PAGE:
Find the full list of supermarkets and their priority shopping hours here.
Aldi is also giving NHS and emergency services workers priority in queues.
Many supermarkets have, or are working on, online systems to prioritise elderly and vulnerable customers.
6. Improved hygiene
Tesco is providing in-store hand sanitising facilities for staff and customers.
Other stores are giving staff access to hand sanitiser and encouraging regular hand-washing in order to stop the spread of germs.
All the supermarkets have said they’ve stepped up their in-store cleaning operations, with many focusing on areas that people frequently touch such as self-checkout screens.
- Find out more: how to clean your own home effectively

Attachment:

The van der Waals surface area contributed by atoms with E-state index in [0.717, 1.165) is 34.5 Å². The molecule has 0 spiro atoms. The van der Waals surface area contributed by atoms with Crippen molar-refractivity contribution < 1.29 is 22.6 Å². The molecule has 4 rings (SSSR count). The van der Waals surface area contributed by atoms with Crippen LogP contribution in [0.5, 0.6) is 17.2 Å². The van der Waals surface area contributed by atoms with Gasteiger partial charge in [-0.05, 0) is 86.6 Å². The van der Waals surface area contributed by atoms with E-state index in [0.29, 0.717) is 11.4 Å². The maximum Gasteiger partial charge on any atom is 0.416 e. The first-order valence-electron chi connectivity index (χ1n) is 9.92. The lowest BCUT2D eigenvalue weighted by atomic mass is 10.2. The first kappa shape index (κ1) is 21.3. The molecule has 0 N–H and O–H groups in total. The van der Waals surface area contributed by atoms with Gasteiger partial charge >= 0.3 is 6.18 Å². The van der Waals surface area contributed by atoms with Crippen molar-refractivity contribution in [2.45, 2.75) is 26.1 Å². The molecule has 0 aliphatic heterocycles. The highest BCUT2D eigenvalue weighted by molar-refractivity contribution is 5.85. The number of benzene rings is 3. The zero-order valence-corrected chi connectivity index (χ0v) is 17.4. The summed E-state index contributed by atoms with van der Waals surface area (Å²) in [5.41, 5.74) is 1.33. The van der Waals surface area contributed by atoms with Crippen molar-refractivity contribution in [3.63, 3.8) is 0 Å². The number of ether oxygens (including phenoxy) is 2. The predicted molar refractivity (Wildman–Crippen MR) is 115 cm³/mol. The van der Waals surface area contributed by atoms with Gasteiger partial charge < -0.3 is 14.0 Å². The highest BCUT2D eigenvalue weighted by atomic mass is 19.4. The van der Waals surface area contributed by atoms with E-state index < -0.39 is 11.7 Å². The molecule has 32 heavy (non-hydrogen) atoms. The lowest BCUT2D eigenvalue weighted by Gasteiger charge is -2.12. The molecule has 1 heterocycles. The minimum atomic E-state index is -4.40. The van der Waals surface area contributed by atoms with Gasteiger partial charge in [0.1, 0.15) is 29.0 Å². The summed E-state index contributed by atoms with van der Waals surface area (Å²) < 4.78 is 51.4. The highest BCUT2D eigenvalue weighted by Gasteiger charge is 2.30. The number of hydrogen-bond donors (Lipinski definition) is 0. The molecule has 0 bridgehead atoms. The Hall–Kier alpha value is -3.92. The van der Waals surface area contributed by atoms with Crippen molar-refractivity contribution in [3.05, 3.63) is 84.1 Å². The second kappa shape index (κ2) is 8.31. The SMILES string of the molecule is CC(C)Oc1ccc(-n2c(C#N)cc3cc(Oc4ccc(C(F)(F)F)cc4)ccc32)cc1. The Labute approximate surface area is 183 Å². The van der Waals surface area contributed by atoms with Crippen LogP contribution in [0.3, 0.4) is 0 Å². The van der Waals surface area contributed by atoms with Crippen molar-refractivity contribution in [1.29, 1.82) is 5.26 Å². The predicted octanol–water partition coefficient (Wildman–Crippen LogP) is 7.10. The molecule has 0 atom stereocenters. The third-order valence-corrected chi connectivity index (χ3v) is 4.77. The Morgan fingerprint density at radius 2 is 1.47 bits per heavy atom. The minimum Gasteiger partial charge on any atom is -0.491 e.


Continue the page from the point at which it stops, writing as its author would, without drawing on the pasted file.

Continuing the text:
7. Household shopper limits
Aldi, Sainsbury’s and Waitrose have introduced a ‘one adult per household per shop’ rule in stores. Asda and Tesco have also asked customers to shop on their own where possible.
The rule is intended to make it easier for people to maintain social distancing, both in-store and in queues outside. It will also help one-in-one-out queues move more quickly.
Children who cannot stay at home are still welcome.
Seven things you can do to make your supermarket visit safer and more enjoyable
While you’re in store, there are a number of things you can do to reduce the chances of catching or spreading coronavirus.
1. Stick to the two-metre rule
You must stay two metres away from others at all times under the current lockdown measures.
Floor markings and signage should make that easier for you.
2. Shop infrequently
Plan your trip carefully to make sure you buy all the food and essential items you need for the entire week, or longer.
Lockdown rules do allow you to leave your home to shop for groceries, but you’re still advised to do so as little as you possibly can.